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Hydraulic press for planished texture


#1

I remember a discussion a couple of years ago about someone wanting
to use a hydraulic press or a rolling mill to replicate a planished
surface. Does anyone remember this article? I’m wanting to do the
same on pieces of copper about 5" square. Any ideas?

thank you,
Marie Maretska


#2

Here’s what I wrote earlier this year, some of which applies to the
question at hand.

The conclusion (and partial answer to the question) being that a
rolling mill is generally going to be more effective at making
textures than a garden variety 20-ton press, and perhaps manual
planishing might still be the most effective, best looking method,
without serious tooling expenditure, either for custom rolling
plates or rollers, or in presses with much more than 20-ton
capacity.

A 5" square area is a lot to try and form in a hydraulic press all
in one go. One approach might be to press smaller areas with smaller
tooling, and cover the 25 sq. in. in multiple pressings, but overlap
could be a problem. A 5" wide capacity rolling mill is a big one,
and creating 5" wide tooling for that is no mean feat, and having
custom rollers made woulod cost thousands.

What would I do if I wanted to make 5" square planished copper
pieces?. I have a 50 ton press, a 4" rolling mill, and some basic
toolmaking capability… so how would I do it for myself ?..
(pausing to think). First, I’d revert back to the question of whether
I would be effectively either embossing or coining the metal, and
that could be largely determined by the thickness of the metal;
whether it is thin enough to be bending to conform, or so thick that
it would need to be (effectively) coined. If it’s thin, I’d look more
into embossing with a press (although coining small areas in multiple
passes could work with thick metal). If it’s thick… (boy, 5" is a
lot to deal with !)… I’d think about making a hammer that covered
more area than one spot, a multi-tipped affair. I’d think about a
motorized hammering machine, and I’d think about making 2nd
generation hammered texture plates for a giant, massively powered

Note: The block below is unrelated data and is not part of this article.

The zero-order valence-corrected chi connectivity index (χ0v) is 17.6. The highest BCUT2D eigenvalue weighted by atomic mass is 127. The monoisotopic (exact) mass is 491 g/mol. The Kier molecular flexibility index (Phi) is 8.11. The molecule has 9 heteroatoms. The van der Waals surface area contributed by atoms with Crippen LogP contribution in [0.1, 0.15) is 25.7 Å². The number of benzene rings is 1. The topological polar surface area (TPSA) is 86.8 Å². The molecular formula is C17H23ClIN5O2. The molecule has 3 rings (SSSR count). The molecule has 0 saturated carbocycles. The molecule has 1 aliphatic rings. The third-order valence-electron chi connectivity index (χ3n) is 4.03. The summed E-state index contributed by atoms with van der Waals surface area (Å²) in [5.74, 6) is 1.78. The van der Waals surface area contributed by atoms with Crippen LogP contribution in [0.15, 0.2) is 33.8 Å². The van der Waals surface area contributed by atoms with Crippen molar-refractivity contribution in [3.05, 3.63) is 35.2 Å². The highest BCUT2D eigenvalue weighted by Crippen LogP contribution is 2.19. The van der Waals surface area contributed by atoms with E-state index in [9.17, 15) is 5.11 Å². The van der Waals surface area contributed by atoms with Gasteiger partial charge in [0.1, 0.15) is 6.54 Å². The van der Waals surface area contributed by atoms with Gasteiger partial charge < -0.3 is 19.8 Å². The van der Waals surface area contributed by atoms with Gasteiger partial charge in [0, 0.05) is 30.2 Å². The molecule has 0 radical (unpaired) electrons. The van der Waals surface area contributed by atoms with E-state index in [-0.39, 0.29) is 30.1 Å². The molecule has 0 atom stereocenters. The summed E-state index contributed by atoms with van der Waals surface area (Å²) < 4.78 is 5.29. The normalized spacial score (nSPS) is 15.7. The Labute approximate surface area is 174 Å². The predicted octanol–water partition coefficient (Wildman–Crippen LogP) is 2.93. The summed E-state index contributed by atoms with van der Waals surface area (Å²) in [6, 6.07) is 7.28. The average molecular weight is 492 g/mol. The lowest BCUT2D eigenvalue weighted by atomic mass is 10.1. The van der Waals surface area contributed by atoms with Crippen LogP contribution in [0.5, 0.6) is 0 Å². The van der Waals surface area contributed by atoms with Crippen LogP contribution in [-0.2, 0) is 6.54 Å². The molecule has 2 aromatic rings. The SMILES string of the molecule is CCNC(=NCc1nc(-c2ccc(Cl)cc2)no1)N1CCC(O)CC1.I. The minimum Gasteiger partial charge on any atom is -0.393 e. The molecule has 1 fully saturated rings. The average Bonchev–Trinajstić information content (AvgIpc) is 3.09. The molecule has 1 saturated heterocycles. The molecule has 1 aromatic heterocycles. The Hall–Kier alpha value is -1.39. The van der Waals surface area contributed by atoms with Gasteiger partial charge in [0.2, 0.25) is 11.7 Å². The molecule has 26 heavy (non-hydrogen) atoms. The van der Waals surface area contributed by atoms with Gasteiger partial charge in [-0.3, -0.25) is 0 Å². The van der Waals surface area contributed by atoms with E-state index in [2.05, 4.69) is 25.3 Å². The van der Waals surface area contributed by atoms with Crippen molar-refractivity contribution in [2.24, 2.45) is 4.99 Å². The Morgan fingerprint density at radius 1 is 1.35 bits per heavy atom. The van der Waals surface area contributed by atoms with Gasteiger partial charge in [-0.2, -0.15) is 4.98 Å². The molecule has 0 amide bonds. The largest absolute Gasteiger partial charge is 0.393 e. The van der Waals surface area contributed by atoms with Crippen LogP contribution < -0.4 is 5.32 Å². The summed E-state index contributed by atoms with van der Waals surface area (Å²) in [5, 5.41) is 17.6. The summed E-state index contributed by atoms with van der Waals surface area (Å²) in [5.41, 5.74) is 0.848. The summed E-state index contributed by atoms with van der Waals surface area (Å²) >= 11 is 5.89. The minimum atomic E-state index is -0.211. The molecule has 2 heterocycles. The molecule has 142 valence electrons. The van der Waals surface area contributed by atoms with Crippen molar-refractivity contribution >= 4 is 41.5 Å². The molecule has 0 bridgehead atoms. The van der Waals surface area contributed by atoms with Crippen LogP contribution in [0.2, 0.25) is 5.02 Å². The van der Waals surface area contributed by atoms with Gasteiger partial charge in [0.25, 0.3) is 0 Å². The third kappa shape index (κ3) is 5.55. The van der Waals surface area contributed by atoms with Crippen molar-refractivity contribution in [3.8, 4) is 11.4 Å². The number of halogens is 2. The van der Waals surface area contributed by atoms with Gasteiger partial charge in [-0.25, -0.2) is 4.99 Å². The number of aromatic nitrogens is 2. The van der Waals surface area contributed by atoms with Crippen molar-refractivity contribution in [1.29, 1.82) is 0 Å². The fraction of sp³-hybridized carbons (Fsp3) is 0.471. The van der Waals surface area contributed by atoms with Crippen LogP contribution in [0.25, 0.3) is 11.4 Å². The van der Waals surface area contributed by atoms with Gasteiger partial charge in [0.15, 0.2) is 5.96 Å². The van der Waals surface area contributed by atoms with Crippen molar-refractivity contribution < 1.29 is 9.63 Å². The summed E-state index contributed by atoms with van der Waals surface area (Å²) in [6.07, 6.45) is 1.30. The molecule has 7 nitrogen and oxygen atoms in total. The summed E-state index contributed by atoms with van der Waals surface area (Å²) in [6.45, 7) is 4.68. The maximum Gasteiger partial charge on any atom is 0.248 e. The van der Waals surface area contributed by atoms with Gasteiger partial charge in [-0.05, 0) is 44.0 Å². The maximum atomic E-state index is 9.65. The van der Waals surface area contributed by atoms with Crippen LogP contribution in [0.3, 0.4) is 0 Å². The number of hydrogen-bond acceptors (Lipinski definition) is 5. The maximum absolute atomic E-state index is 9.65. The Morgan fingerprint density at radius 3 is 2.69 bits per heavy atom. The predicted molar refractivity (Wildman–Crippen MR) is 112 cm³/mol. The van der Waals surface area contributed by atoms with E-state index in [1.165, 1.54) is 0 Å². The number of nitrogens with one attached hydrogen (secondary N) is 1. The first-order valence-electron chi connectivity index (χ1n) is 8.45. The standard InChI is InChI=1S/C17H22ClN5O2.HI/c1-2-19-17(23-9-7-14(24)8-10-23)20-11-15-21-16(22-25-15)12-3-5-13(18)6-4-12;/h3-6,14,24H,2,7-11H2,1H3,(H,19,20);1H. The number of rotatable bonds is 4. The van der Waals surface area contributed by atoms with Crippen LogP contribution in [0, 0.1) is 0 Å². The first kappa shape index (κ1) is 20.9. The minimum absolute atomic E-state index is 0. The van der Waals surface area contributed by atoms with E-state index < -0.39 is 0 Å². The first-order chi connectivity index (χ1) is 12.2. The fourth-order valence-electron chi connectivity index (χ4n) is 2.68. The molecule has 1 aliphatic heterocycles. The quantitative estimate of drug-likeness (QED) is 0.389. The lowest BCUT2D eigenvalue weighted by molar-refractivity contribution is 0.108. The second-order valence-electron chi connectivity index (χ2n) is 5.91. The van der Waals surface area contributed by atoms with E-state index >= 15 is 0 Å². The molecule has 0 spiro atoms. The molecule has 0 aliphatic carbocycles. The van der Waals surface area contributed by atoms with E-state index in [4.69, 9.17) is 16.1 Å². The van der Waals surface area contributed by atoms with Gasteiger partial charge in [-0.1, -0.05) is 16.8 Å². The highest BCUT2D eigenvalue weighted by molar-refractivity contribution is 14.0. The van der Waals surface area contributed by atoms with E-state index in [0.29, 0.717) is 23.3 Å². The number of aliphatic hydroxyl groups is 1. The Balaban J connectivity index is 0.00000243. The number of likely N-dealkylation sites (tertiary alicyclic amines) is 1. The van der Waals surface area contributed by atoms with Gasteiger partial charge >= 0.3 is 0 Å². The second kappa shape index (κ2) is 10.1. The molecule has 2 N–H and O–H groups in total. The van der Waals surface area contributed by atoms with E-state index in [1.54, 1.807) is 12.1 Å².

rolling mill, AND I wouldn’t rule out doing them the way I would
already be doing them, by hand, the slow, hard, but reliable way.

posted previously:

“I had to look these up in the Rio catalog online, just to see what
the deal was, because my first thoughts were along the lines of
"watchoo talkin’ 'bout, Willis?!, 4” TEXTURE plates for the
press!!!??? “. The thinking lines that developed from many
experiments trying to press fine-resolution imprints into sheet metal
with a hydraulic press; plenty of experience that told me you just
don’t press 16 sq. in. of TEXTURE into metal --which, in my mind, at
that point, amounted to the same process as COINING. Not without
about 100 tons , or a lot more, you don’t… and then I saw the
pictures of the plates onscreen, and was enlightened and relieved to
find them described as EMBOSSING plates, and the universe all made
sense again, because I know that Phil Poirier knows wtf he’s doing,
and I do know firsthand that you can EMBOSS with a plate that big in
a press that little. 50 tons is nice, and I use it all the time for
EMBOSSING larger blanked parts with wire designs on the order of
1/32” to 1/8" deep (with those spiffy one-step blanking/embossing
dies I make), but I suppose 20 tons is adequate for some
applications, and to smaller areas than 4" by 4" (as Phil knows what
he’s up to).

I am frequently surprised though, at how little 20 tons can do in
these and similar situations, when you really think it’s going to do
more. I’ve also become very aware of the difference between embossing
–which is effectively merely bending metal --, and texturing –
which is effectively coining, which is actually displacing certain
areas within a mass of metal from one spot to another. The former
forming method is relatively easy, and the latter generally requires
far more pressure. A 20 ton press is a very powerful tool, but you
may (or may not) be surprised at how effective normal, manual tools
are for certain things. Offhand , I think of doing what a rolling
mill does : you can’t put sheet metal in a 20, or 50 , ton press and
squeeze it thinner. Or what about flattening metal?.. you really
want the wrinkles out, you have to hammer it. No, this does not mean
it’s ok to use your BFH on your pancake dies!!.."

Dar Shelton
www.sheltech.net